This afternoon is my first time wearing Eau d’Hermes. I stepped into the boutique on Burrard and Alberni after running some errands in the area (spontaneous trips to upscale boutiques takes off the edge of how stuffy the experience could be – especially since I’m always there just for their cheap perfumes and not the Kelly bag). My initial intention was to finally try Pampelune Rose (samples run out at Holt Renfrew and this was the first time in a few days that I wasn’t covered in Femme EDT when I left the house). Surprisingly, the 3 new Eaux didn’t even arrive at the Hermes boutique. So instead I decided to try Eau d’Hermes. I liked it right away sniffed out of the bottle, so I didn’t even bother spraying it on a paper beforehand. I’ve already heard about the cumin note so unfortunately this was not a surprise for me. But since I was a cumin kick anyway, it only made sense that I wear some on.

Eau d’Hermes didn’t quite smell like an eau at all. Instead, it was simultaneously fresh and warm. The cumin note, which must have been ahead of its time probably was what gave Olivier Cresp the idea for the Femme reformulation. But here it smells surprisingly clean and woody, not at all the carnal sweaty steam one gets from Femme. It is decidedly rather masculine and dry and the sensuality underneath reminds me more of oriental leathery compositions for men rather than the sanitary character of a short-lived “eau”. And despite the cumin, it did not smell like curry (or maybe, a French curry… I had Indian food in France and the only spice I tasted in there was cumin!), but rather woody and almost like caraway in that sense. And also a warm woody spice like cinnamon bark. There is a hint of masculinity at the top which proboably comes from lavender, and also an underlying leathery and tonka and perhaps patchouli notes. But what I particularly liked is how the jasmine shines through at the heart, along a rosy note. It's a very spacious floral accord (probably because of hedione, which has become somewhat of a signature of its creator, Edmond Roudnitska) and an unmistakable animalic sensuality of these florals while dariating a very well-behaved, lightweight presence overall.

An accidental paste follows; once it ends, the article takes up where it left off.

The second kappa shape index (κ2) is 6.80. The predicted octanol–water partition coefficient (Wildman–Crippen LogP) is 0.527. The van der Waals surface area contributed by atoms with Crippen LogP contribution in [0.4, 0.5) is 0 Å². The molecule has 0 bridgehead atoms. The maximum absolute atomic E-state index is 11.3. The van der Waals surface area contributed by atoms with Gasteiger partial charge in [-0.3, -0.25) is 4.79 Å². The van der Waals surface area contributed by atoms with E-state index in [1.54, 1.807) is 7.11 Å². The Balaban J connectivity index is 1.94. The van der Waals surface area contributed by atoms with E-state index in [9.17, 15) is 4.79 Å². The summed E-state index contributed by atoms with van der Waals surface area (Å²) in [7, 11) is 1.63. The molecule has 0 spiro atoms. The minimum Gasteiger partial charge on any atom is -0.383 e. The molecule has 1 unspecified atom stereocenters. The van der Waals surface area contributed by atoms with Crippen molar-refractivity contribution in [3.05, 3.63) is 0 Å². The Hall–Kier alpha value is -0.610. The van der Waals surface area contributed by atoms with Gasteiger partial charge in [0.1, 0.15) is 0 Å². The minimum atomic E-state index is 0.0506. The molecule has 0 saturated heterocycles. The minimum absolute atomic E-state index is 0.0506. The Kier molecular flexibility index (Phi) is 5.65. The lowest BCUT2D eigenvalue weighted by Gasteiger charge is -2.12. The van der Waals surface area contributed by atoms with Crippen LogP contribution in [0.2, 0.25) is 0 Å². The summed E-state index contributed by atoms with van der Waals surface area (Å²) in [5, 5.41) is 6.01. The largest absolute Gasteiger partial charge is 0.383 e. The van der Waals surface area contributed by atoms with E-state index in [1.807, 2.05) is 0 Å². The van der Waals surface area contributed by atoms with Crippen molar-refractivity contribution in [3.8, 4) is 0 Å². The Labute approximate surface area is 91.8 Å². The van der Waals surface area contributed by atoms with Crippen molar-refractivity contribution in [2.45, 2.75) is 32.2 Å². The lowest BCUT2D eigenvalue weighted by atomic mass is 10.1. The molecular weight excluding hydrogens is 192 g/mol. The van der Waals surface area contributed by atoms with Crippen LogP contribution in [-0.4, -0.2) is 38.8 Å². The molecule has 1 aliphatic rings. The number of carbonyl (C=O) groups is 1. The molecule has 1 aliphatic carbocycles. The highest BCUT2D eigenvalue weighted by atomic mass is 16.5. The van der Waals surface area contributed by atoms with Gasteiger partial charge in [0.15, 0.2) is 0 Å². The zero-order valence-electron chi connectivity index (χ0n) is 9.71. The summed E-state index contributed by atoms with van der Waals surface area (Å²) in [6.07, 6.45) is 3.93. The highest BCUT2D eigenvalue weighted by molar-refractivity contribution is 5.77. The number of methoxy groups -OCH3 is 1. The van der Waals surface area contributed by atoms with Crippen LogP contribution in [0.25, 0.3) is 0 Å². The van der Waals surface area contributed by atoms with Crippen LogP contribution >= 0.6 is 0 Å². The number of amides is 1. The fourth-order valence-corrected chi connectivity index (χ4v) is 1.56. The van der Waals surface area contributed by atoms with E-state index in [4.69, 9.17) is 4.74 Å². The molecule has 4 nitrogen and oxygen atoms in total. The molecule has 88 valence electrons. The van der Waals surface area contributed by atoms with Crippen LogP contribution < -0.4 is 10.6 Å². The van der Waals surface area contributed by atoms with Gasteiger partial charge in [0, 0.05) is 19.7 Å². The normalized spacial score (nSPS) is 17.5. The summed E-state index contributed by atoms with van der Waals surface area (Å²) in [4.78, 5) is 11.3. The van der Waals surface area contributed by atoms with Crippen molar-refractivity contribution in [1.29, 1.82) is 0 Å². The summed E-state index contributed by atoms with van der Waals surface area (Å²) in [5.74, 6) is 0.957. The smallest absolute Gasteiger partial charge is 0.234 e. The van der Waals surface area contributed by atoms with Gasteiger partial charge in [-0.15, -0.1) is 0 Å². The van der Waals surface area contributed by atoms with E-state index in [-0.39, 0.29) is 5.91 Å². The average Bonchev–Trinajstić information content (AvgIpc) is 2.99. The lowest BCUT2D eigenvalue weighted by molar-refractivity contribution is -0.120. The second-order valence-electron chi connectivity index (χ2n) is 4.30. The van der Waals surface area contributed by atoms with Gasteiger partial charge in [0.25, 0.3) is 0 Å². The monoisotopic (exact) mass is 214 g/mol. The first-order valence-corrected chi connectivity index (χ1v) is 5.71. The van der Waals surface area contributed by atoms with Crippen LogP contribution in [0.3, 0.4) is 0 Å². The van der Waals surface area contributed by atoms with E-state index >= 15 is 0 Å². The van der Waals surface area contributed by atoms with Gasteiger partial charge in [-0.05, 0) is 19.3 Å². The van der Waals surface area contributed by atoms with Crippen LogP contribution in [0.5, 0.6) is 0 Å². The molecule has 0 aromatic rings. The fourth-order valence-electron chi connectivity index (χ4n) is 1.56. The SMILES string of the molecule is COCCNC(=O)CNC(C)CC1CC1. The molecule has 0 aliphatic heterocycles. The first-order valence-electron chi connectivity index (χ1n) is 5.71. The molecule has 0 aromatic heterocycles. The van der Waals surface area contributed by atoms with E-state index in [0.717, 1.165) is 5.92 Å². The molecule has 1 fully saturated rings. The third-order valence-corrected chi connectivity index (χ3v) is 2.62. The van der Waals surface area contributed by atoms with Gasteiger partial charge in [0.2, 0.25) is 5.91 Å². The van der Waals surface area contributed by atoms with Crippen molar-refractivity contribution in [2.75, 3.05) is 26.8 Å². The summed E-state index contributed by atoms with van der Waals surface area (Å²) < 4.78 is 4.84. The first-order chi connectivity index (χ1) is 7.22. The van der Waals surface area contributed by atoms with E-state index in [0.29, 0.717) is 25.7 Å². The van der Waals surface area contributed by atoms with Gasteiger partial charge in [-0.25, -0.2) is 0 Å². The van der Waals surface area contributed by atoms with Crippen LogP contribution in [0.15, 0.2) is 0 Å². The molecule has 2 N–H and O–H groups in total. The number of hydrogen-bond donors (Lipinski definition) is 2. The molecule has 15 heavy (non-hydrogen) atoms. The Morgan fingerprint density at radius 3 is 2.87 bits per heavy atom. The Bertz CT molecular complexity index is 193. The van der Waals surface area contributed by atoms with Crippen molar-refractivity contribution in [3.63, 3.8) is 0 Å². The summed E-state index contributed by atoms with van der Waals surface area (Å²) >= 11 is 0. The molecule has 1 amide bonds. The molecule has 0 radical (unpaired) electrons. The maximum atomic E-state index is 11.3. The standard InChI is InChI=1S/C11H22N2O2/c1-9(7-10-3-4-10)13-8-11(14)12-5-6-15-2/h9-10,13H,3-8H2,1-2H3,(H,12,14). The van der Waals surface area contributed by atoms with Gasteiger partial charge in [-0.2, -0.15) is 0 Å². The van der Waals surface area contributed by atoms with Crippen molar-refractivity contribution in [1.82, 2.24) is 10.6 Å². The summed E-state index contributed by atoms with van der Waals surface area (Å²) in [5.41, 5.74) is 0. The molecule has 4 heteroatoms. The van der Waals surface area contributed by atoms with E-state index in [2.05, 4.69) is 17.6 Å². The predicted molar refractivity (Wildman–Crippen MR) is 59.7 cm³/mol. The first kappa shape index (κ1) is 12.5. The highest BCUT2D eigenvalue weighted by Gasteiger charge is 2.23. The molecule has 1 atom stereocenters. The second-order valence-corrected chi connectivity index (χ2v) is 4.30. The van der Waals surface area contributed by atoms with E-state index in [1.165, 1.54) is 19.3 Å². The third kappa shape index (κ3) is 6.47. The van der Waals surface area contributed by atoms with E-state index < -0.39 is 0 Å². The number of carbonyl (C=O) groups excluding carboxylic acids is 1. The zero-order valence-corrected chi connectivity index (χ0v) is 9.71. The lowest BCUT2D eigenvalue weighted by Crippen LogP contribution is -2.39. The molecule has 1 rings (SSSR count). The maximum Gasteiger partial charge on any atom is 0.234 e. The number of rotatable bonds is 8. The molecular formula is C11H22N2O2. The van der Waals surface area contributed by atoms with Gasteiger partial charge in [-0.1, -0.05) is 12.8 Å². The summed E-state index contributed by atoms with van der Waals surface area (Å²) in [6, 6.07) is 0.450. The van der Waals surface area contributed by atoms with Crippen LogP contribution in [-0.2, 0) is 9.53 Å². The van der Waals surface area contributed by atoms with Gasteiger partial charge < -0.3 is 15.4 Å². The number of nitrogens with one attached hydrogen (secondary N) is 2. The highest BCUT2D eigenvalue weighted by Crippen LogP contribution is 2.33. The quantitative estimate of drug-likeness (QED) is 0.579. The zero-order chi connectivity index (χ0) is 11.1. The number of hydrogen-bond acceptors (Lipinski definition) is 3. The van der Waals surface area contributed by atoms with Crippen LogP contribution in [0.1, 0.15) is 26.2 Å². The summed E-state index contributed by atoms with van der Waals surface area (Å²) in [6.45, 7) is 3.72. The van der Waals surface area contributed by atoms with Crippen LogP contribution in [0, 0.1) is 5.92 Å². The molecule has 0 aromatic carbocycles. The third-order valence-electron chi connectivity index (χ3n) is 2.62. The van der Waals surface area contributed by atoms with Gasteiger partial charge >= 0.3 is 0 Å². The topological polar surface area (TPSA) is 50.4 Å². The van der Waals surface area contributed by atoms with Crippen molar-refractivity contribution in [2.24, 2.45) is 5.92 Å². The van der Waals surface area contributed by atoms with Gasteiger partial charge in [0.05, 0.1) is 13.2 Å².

I stepped out of Hermes feeling very content with my choice, and enjoying every moment of it and how it interacted with the environment. It’s rare to find a scent that does that so seamlessly – being present but mingle with your surroundings. I passed the hot dog stand and the cumin went well with the sautéed onions. Walking by hot pavements and sun-warmed asphalt it became part of that too, and my last stop before heading back home and writing this, I had some peculiar scoops of Marron Glace and Lemon Cream at the air conditioned Mondo Gelatto and it went well (both flavoured were contaminated with something else – the lemon cream had some kind of a chocolate and cloves rice crisps on top for no apparent reason; and the candied chestnut scoop seemed to have some brandied cherries thrown into the mix). But it all went well together – some peculiar warm-spicy and chilly-clean experience.

Simultaneously fresh and warm, Eau d’Hermes is not exactly an “eau” in the usual sense of a light, short living olfactory experience. In any case, expect something more along the lines of Habit Rouge or Le 3me Homme rather than Eau de Coq or Eau d’Orange Vert.